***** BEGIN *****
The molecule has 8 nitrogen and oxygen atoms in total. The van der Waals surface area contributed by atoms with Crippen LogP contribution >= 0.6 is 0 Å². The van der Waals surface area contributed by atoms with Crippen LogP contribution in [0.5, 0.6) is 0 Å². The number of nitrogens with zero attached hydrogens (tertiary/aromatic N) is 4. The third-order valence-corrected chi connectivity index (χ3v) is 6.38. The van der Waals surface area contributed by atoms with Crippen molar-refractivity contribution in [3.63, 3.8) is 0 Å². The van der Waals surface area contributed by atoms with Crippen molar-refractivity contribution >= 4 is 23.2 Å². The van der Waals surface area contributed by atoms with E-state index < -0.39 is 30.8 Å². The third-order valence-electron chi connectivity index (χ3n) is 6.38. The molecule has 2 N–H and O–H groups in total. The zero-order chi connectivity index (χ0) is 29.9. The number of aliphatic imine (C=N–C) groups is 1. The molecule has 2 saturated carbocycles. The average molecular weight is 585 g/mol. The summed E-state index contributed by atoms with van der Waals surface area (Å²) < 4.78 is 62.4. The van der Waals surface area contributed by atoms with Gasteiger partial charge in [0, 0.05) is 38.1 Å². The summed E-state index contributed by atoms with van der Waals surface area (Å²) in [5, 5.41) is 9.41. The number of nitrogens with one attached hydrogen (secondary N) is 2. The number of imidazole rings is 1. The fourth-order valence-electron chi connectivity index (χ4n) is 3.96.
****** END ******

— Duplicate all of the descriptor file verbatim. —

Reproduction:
The molecule has 8 nitrogen and oxygen atoms in total. The van der Waals surface area contributed by atoms with Crippen LogP contribution >= 0.6 is 0 Å². The van der Waals surface area contributed by atoms with Crippen LogP contribution in [0.5, 0.6) is 0 Å². The number of nitrogens with zero attached hydrogens (tertiary/aromatic N) is 4. The third-order valence-corrected chi connectivity index (χ3v) is 6.38. The van der Waals surface area contributed by atoms with Crippen molar-refractivity contribution in [3.63, 3.8) is 0 Å². The van der Waals surface area contributed by atoms with Crippen molar-refractivity contribution >= 4 is 23.2 Å². The van der Waals surface area contributed by atoms with E-state index < -0.39 is 30.8 Å². The third-order valence-electron chi connectivity index (χ3n) is 6.38. The molecule has 2 N–H and O–H groups in total. The zero-order chi connectivity index (χ0) is 29.9. The number of aliphatic imine (C=N–C) groups is 1. The molecule has 2 saturated carbocycles. The average molecular weight is 585 g/mol. The summed E-state index contributed by atoms with van der Waals surface area (Å²) < 4.78 is 62.4. The van der Waals surface area contributed by atoms with Gasteiger partial charge in [0, 0.05) is 38.1 Å². The summed E-state index contributed by atoms with van der Waals surface area (Å²) in [5, 5.41) is 9.41. The number of nitrogens with one attached hydrogen (secondary N) is 2. The number of imidazole rings is 1. The fourth-order valence-electron chi connectivity index (χ4n) is 3.96.